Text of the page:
Up country hospitals are struggling to diagnose and treat deep vein blood clot among accident and hospitalised patients due to lack of facilities.
Medical workers in the region say government should invest in such facilities to make treatment of the condition much more affordable and accessible as cases of cancer, obesity and road accidents become common by day.
They argue that as more women deliver in hospitals with many hospitalised patients, creating awareness, prompt diagnosis and treatment of Deep Vein Thrombosis (DVT) should become a major health care priority.
Dr. Jackson Kansiime, the head of department of internal medicine at St. Mary’s Hospital Lacor in Gulu district says most facilities in the area struggle to promptly diagnose and treat deep vein internal blood clot due to lack of facilities.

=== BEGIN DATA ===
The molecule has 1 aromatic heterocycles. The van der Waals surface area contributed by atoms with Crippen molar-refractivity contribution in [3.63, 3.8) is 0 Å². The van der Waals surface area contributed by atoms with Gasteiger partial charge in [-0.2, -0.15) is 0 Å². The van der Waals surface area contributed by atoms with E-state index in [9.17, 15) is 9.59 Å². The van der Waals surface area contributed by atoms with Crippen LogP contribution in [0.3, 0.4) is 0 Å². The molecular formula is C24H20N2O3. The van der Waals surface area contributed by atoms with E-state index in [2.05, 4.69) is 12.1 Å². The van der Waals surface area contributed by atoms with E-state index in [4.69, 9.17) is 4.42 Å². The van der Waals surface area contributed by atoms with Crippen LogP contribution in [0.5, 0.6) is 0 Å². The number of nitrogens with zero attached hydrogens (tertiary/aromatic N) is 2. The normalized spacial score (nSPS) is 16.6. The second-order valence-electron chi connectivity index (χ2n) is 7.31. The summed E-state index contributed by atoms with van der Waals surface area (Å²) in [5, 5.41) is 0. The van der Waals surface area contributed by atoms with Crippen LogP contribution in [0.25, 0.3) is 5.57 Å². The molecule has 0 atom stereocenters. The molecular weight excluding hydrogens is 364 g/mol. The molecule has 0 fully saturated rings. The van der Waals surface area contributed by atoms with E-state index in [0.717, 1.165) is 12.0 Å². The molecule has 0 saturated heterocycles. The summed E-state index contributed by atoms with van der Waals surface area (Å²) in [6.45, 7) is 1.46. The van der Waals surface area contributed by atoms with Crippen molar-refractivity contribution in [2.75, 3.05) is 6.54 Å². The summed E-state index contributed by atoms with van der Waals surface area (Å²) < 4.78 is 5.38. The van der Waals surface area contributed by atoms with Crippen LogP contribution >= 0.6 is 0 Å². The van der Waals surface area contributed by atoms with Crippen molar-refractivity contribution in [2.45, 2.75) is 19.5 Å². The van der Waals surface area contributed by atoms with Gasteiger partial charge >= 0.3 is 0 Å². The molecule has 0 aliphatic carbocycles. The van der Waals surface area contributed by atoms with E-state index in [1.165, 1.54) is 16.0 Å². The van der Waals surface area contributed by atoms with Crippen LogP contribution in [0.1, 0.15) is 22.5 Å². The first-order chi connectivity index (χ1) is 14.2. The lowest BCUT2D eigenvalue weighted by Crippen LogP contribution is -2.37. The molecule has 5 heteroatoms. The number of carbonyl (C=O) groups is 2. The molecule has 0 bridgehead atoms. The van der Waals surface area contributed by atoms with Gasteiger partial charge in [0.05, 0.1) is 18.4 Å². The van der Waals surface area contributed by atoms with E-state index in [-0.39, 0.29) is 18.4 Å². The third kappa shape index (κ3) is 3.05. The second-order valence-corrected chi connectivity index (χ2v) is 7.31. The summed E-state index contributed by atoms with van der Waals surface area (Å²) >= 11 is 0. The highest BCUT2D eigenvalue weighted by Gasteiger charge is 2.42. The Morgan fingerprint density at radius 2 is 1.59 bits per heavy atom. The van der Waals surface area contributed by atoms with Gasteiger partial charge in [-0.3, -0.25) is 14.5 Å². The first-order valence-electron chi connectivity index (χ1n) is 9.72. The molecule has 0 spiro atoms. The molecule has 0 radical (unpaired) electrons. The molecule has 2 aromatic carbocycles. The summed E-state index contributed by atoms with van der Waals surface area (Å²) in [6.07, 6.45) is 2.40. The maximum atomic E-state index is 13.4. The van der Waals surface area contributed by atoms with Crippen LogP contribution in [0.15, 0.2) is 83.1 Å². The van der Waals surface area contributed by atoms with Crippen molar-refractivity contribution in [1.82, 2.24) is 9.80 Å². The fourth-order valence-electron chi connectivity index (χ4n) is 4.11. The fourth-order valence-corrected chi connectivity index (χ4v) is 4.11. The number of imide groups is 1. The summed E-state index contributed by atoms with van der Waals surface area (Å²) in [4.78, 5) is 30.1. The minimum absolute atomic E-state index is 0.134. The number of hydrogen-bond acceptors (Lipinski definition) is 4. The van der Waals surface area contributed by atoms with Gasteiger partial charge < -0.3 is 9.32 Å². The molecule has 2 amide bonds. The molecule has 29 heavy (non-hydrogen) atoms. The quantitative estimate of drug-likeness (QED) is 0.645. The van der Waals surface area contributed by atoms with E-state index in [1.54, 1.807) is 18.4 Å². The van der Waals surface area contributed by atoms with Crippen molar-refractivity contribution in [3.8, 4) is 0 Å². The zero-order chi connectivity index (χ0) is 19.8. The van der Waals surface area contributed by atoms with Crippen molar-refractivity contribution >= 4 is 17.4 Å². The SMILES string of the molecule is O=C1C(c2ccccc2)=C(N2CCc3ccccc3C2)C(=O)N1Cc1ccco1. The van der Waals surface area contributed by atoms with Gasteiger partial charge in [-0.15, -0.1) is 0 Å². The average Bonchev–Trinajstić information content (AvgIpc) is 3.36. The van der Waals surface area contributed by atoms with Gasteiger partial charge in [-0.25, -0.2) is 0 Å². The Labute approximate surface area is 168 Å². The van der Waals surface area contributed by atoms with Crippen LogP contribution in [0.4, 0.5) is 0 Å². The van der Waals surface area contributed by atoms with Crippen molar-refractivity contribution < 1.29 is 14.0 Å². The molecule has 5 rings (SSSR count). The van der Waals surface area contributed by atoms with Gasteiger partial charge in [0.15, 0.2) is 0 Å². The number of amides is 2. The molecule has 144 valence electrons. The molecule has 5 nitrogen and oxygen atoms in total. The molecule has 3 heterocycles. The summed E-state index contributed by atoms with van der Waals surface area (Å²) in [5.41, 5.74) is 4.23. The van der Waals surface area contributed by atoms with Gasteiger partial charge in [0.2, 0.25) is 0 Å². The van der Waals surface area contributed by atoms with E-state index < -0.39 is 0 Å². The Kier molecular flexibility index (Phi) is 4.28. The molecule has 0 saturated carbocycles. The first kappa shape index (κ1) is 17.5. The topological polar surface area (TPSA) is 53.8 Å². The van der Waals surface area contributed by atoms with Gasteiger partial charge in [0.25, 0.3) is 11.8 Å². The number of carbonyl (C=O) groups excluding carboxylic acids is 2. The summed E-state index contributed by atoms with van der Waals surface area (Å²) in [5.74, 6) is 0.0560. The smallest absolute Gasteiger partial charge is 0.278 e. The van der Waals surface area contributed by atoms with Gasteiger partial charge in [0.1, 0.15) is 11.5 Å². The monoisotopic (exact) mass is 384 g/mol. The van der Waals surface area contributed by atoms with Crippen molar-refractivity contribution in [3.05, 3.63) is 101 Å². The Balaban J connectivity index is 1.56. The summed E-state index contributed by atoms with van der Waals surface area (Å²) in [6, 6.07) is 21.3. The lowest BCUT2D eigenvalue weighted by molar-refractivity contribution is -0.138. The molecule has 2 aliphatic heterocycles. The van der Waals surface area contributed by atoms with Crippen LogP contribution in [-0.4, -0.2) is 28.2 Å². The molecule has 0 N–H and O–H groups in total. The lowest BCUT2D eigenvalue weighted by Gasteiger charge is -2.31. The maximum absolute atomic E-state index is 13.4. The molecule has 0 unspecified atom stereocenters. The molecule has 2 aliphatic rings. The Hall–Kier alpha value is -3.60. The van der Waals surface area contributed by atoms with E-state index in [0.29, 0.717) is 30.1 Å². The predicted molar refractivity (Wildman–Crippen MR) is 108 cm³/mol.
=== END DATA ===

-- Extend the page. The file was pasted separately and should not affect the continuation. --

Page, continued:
Dr. Kansiime says with every one in three hospitalised patients developing blood clot, prevention and proper management is critical in preventing DVT and loss of life.
Dr. Kansiime says making the requisite facilities accessible to the population will boost enjoyment of health as a human right and eliminate preventable deaths from the non-communicable disease.
Dr. Kansiime explains that DVT occurs when smooth flow of blood is hindered by the rupture of the interior surface of blood vessels transporting blood towards the heart or lung.
He says this happens for three major reasons including slowdown of blood flow, abnormality in clotting factors and integrity of blood vessels.